Abstract: TH-PO479

Impact of Renal Function on Association between Uric Acid and All-Cause Mortality in Patients with Chronic Heart Failure

Session Information

Category: Chronic Kidney Disease (Non-Dialysis)

  • 303 CKD: Epidemiology, Outcomes - Cardiovascular

Authors

  • Stubnva, Viera, Finnmark Hospital Trust, Kirkenes, Norway
  • Os, Ingrid, Oslo University Hospital, Oslo, Norway
  • Grundtvig, Morten, Innlandet Hospital Trust Lillehammer, Lillehammer, Norway
  • Waldum-Grevbo, Bård, Oslo University Hospital, Ullevål and University of Oslo, Oslo, Norway
Background

Serum uric acid (SUA) is associated with poor prognosis in patients with heart failure (HF). It is still unclear whether there is a causal inference between SUA and increased mortality. We investigated if SUA was an independent predictor of all-cause mortality in HF outpatients using a propensity score matching model to correct for possible confounding variables. As SUA is closely related to renal function, we examined if renal function affected the relationship between SUA and all-cause mortality.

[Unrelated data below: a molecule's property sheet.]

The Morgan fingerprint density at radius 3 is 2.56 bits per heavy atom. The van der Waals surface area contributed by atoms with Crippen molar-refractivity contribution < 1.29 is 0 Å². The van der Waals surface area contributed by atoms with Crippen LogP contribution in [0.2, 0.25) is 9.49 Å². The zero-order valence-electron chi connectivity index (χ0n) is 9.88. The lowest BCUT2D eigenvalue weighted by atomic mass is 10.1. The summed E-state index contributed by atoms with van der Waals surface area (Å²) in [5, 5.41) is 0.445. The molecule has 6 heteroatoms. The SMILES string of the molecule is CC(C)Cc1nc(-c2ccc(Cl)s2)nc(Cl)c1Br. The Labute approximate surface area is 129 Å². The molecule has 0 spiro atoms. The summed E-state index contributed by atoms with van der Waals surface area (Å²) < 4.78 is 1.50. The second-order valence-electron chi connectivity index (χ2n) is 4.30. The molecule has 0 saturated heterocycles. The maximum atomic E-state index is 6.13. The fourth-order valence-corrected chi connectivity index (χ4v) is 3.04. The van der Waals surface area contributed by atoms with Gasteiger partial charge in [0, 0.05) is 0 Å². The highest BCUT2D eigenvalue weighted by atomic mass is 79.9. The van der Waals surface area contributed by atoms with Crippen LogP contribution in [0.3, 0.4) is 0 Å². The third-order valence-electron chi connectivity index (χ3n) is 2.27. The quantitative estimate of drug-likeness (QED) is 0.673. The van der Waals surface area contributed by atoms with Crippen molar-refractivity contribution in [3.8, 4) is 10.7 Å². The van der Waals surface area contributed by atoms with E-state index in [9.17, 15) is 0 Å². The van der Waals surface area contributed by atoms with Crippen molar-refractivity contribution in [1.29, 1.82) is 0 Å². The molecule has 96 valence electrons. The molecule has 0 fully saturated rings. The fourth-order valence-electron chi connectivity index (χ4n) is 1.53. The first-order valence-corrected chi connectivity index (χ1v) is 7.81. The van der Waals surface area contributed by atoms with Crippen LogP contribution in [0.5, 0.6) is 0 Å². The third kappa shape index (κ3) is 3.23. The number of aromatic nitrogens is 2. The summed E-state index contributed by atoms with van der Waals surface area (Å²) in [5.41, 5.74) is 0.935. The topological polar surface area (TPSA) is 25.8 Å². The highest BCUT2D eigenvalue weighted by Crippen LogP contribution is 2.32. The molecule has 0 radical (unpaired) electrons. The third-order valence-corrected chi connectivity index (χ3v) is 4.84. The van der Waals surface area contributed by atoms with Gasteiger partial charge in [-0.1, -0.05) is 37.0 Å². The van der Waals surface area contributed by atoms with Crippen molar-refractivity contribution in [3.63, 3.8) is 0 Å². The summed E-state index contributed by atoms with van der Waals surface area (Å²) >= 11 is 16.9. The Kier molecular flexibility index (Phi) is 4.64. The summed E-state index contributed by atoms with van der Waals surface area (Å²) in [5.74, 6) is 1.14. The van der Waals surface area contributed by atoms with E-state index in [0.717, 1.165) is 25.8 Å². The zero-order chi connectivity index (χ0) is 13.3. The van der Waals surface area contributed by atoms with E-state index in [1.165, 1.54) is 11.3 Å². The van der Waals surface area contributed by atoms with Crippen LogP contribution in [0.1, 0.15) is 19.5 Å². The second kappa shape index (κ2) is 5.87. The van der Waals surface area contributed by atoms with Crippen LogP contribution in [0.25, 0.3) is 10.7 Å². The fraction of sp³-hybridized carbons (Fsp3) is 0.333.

Methods

Patients from the Norwegian Heart Failure Registry with available baseline SUA were eligible for the study. Individuals in the highest SUA quartile were propensity score matched 1:1 with patients in the three lowest quartiles. The propensity score matching procedure was based on 16 measured baseline characteristics. Univariate Cox regression analyses were used to investigate the independent effect of SUA on all-cause mortality.

Results

A total of 4698 patients (70.4%) had valid registrations of SUA and were included in the study. Propensity score matching identified 886 pairs of patients (SUA quartile 4 compared to SUA quartiles 1 to 3). The groups were well matched, mean age was 71.1± 11.6 years, 74% were males, and mean eGFR was 50.0±20.8 ml/min/1.73 m2. SUA was an independent predictor of all-cause mortality in HF outpatients (hazard ratio (HR) 1.21, 95% confidence interval (CI) 1.05-1.39). Renal function was found to interact the relationship between SUA and all-cause mortality (p=0.011). In patients with normal renal function (eGFR > 60 ml/min/1.73 m2), SUA remained an independent predictor for all-cause mortality (HR1.67, 95% CI 1.25-2.24). In contrast, high SUA levels did not predict outcome in HF outpatients with renal dysfunction (HR 1.09, 95% CI 0.93-1.28).

Conclusion

Elevated SUA was an independent predictor of all-cause mortality in HF outpatients in this propensity matched study. However, SUA was associated with poor outcome only in patients with normal renal function, but not in patients with renal dysfunction.